- University of Sheffield, United Kingdom Department of Sociological Studies (USFD)
- University of Sheffield, United Kingdom: School of Health and Related Research (USFD - ScHARR)
- Lunds Universitet, Sweden (ULUND)
- Ruprecht-Karls-Universitaet Heidelberg, Germany (UHEI)
- Newcastle University, United Kingdom (UNEW)
- National Institute of Health and Science on Aging, Italy (INRCA)
- Age Platform Europe, Brussels (AGE)
- Eurocarers, Luxembourg (EuCa)
- Sheffield Hallam University, United Kingdom (SHU)
- Latvian Council of Science, Latvia (LCS)
(Co-Lead for Improving Obesity Related Outcomes in Old Age)
Sheffield Hallam University (SHU) is one of the largest universities in the UK, with more than 30,000 students and 4,000 staff, offering approximately 610 different courses. The University has 30 research centres that have had outstanding success in government research exercises, income generation and industrial co-operation by coupling fundamental research in areas of international standing to the exploration of commercial opportunities.
User-Centred Healthcare Design (UCHD) is the name of a multi-disciplinary team of researchers, designers and healthcare professionals which also draws research staff from various departments within Sheffield Hallam University who, using a co-design approach, work alongside service users and providers to understand their experiences and stories and, together, find ways to improve things.
There are four important aspects to the work we do:
- A user-centred focus: our research looks at services through the eyes of the user, to get a detailed understanding of their experiences. This is the first step in identifying possibilities for improvement and innovation.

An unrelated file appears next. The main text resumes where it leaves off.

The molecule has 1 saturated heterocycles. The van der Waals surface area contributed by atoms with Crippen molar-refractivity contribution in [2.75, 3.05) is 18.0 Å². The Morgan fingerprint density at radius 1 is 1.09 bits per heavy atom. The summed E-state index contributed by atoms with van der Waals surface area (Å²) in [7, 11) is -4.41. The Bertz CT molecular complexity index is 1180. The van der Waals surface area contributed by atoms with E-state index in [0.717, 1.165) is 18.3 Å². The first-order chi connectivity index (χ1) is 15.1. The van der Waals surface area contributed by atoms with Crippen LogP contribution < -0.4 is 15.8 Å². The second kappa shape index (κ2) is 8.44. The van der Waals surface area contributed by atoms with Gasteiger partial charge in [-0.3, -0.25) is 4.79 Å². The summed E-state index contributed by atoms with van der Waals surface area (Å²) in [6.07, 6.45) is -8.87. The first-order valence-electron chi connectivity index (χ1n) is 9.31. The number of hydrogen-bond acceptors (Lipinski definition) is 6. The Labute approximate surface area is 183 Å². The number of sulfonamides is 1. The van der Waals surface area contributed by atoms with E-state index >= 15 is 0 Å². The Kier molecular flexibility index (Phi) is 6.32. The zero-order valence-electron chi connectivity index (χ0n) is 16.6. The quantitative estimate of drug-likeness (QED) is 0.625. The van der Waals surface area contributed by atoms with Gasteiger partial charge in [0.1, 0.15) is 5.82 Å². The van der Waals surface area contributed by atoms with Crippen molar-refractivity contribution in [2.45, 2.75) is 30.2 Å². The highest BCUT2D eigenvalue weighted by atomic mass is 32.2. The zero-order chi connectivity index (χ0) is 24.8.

- Innovative thinking: research, patients’ stories and understanding the context in which care is provided helps to build up a picture of the range of needs. We work alongside service providers and users to build up this picture, which itself will often suggest new ways of looking at the way services are provided. Together we look for opportunities for positive change across the ‘big picture’. We don’t focus on narrowly defined ‘problems’.
- Material realisation: we design with stakeholders and as our understanding of the current situation develops, we use ‘participatory analysis’ to create and share descriptions. These can include dialogue and discussion, pencil sketches, role play and a wide range of other techniques. We can also create prototypes to bring the ideas that have been developed to life, and then refine these prototypes to work towards an agreed solution.
- Interdisciplinary dialogue: we bring together patients and healthcare professionals with people who can bring fresh perspectives from other fields. These include psychologists, social researchers, technologists, engineers, interaction designers, product designers and graphic designers.
Much of the research undertaken by UCHD takes place in a physical space called The Lab4Living. This space is a state-of-the-art experimental area where it’s possible to conduct both qualitative and quantitative studies of human behaviour and to understand individuals’ interactions with the built environment. The advantage of this is that it allows us to create and re-create a range of different scenarios and to observe in detail how people respond to these environments. This can range from full room scales such as living rooms, bathrooms, office spaces, supermarket isles etc. down to individual items of packaging and small products. Developing a greater understanding of how people interact with these spaces leads to ‘better’ design of products, packaging and process solutions.